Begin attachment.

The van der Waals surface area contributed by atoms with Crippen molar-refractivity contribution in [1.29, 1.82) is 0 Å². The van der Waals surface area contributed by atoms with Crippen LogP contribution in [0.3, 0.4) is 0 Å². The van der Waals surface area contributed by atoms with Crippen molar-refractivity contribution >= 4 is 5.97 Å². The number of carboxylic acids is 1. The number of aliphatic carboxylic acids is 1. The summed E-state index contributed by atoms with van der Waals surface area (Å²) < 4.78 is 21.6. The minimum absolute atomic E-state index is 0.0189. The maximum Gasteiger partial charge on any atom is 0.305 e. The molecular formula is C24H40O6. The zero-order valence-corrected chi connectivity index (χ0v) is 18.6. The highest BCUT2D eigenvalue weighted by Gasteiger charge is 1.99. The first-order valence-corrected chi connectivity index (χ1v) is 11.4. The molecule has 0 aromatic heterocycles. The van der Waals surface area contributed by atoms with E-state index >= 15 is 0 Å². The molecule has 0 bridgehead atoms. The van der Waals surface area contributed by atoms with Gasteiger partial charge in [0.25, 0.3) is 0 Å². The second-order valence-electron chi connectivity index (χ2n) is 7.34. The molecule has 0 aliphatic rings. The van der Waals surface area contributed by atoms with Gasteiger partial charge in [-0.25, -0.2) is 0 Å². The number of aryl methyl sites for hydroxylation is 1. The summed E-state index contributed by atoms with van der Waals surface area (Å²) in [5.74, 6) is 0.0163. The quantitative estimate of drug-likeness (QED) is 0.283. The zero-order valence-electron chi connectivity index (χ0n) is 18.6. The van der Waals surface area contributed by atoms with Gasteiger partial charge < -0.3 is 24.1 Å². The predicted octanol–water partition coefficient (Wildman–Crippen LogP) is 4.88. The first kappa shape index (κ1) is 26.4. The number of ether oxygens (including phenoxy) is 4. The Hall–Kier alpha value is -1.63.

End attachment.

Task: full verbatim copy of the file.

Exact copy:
The van der Waals surface area contributed by atoms with Crippen molar-refractivity contribution in [1.29, 1.82) is 0 Å². The van der Waals surface area contributed by atoms with Crippen LogP contribution in [0.3, 0.4) is 0 Å². The van der Waals surface area contributed by atoms with Crippen molar-refractivity contribution >= 4 is 5.97 Å². The number of carboxylic acids is 1. The number of aliphatic carboxylic acids is 1. The summed E-state index contributed by atoms with van der Waals surface area (Å²) < 4.78 is 21.6. The minimum absolute atomic E-state index is 0.0189. The maximum Gasteiger partial charge on any atom is 0.305 e. The molecular formula is C24H40O6. The zero-order valence-corrected chi connectivity index (χ0v) is 18.6. The highest BCUT2D eigenvalue weighted by Gasteiger charge is 1.99. The first-order valence-corrected chi connectivity index (χ1v) is 11.4. The molecule has 0 aromatic heterocycles. The van der Waals surface area contributed by atoms with E-state index >= 15 is 0 Å². The molecule has 0 bridgehead atoms. The van der Waals surface area contributed by atoms with Gasteiger partial charge in [0.25, 0.3) is 0 Å². The second-order valence-electron chi connectivity index (χ2n) is 7.34. The molecule has 0 aliphatic rings. The van der Waals surface area contributed by atoms with Gasteiger partial charge in [-0.25, -0.2) is 0 Å². The number of aryl methyl sites for hydroxylation is 1. The summed E-state index contributed by atoms with van der Waals surface area (Å²) in [5.74, 6) is 0.0163. The quantitative estimate of drug-likeness (QED) is 0.283. The zero-order valence-electron chi connectivity index (χ0n) is 18.6. The van der Waals surface area contributed by atoms with Gasteiger partial charge < -0.3 is 24.1 Å². The predicted octanol–water partition coefficient (Wildman–Crippen LogP) is 4.88. The first kappa shape index (κ1) is 26.4. The number of ether oxygens (including phenoxy) is 4. The Hall–Kier alpha value is -1.63.